Islamabad, PK (December 13, 2022): Ideate Innovation and Daftarkhwan partnered for the third talk in the ‘Design & the World’ series. Ali Murtaza, head of design at Ideate, focused this session on “Design & War,” specifically the influence of design in various facets of war throughout history. Centered around the utility of war and moral considerations within design, the discussion pushed the audience to revisit their basic understanding of design, particularly from a human-centered approach. The audience was keen to weigh in and offer their input, which led to a forty-minute question and answer session following the talk.
Mr. Murtaza cited examples of several useful inventions and accelerated mass production of modern-day necessities as an outcome of war, including computers, food preservation, zippers, duct tape, and ballpoint pens. He specifically explained how Penicillin was discovered in 1928 but began mass production fourteen years later during wartime. This particular example highlighted how war takes lives but a wartime act led to a life-saving drug and longer life expectancy.
“One of the goals of these talks is to get people to think about the complexity of the world we live in, and design for,” Ali Murtaza elaborated after the event. “This necessitates that we think beyond the narrow design briefs we work on, and thoughtfully assess the broader ethical, moral and societal consequences of the work we do. This way of thinking should also help us build more empathy for others, making us better researchers and designers — and more importantly, better citizens”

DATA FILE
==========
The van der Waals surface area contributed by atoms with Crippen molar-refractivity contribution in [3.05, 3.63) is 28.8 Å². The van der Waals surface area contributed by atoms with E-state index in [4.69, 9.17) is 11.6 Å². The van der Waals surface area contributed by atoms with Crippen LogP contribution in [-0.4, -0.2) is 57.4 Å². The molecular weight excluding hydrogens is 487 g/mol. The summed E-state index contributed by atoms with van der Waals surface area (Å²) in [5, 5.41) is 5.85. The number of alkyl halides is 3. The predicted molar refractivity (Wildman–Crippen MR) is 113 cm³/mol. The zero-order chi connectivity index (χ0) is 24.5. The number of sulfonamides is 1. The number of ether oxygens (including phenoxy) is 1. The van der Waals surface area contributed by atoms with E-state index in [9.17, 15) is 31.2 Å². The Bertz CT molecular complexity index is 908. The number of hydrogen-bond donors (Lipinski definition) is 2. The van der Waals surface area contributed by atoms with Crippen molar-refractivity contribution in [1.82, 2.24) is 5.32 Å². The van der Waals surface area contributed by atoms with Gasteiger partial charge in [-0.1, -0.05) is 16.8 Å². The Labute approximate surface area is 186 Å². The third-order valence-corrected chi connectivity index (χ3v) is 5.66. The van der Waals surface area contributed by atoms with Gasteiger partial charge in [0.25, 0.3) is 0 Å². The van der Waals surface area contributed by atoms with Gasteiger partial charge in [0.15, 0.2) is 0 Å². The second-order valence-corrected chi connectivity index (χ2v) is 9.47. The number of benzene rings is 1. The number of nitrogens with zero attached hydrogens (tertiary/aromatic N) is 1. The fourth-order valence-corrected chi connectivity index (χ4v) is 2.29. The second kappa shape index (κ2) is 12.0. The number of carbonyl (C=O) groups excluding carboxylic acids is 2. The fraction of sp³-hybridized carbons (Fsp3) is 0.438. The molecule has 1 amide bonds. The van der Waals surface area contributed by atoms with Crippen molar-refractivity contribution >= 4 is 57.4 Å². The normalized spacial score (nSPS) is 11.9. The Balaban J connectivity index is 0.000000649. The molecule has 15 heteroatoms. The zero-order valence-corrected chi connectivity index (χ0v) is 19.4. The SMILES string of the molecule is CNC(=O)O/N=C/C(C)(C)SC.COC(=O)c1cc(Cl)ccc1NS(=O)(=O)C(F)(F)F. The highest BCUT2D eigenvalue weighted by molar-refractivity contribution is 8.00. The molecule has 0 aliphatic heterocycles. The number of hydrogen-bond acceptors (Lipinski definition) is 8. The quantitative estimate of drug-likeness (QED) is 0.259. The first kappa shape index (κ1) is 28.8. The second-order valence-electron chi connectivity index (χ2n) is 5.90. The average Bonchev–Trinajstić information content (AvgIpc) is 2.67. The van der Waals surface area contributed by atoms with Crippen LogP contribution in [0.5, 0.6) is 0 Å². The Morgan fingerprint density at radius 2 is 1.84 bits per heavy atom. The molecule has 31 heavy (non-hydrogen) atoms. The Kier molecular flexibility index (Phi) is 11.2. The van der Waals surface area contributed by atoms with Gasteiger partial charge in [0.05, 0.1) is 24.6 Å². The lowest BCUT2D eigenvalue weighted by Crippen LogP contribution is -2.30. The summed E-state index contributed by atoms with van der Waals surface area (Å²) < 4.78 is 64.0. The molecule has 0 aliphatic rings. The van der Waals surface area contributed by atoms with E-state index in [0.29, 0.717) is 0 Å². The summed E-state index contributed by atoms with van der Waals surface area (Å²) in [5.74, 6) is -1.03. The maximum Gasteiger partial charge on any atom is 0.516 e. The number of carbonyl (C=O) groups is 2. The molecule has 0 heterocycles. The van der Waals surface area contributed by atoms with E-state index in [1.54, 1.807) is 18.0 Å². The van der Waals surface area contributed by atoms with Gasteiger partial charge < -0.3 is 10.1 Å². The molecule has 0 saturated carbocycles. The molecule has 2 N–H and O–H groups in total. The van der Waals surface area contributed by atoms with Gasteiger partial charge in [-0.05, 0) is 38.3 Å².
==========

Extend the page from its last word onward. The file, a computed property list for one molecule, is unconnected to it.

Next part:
A portion of the session brought human emotions into the discourse with respect to the design of war memorials. Mr. Murtaza told attendees how memorials are generally made to instill remembrance, peace, and sometimes religion into the observers. When examples of the peaceful and pleasant memorials were shown, the audience concurred with the thought behind the design. They also gave an equally strong appalling reaction when they were shown memorials built to reflect the might of a nation that directly or indirectly posed a negative connotation for the opposing party.
The ‘Design & War’ talk also discussed design as an occupation during a war. Mr. Murtaza posed the notion that generally, designers would not be willing to contribute to the production of a weapon. However, if they had no other option but to build weapons for an income, they would do so in spite of their ethical dilemma. Hence, Mr. Murtaza was able to establish that morality could change given certain contexts or with different perspectives. This left attendees with the opportunity to ponder their personal motivations in design and reflect on their actions as designers, as well as future decisions. It also gave them a refresher course in abandoning biases in their work as researchers. Ali Murtaza encouraged the crowd to take a variety of perspectives into account to conduct better research.
Product Designer at Arbisoft Ibrahim Khan had this to say after attending the session: "My favorite part of attending these talks has been how Ali presents morally ambiguous scenarios that put a lot of weight and emphasis on the audience forming their own opinions, while also engaging in discussion with others.."
Ideate will continue hosting “Design & the World” talks in the coming months to take a deeper look at intriguing intersections of design.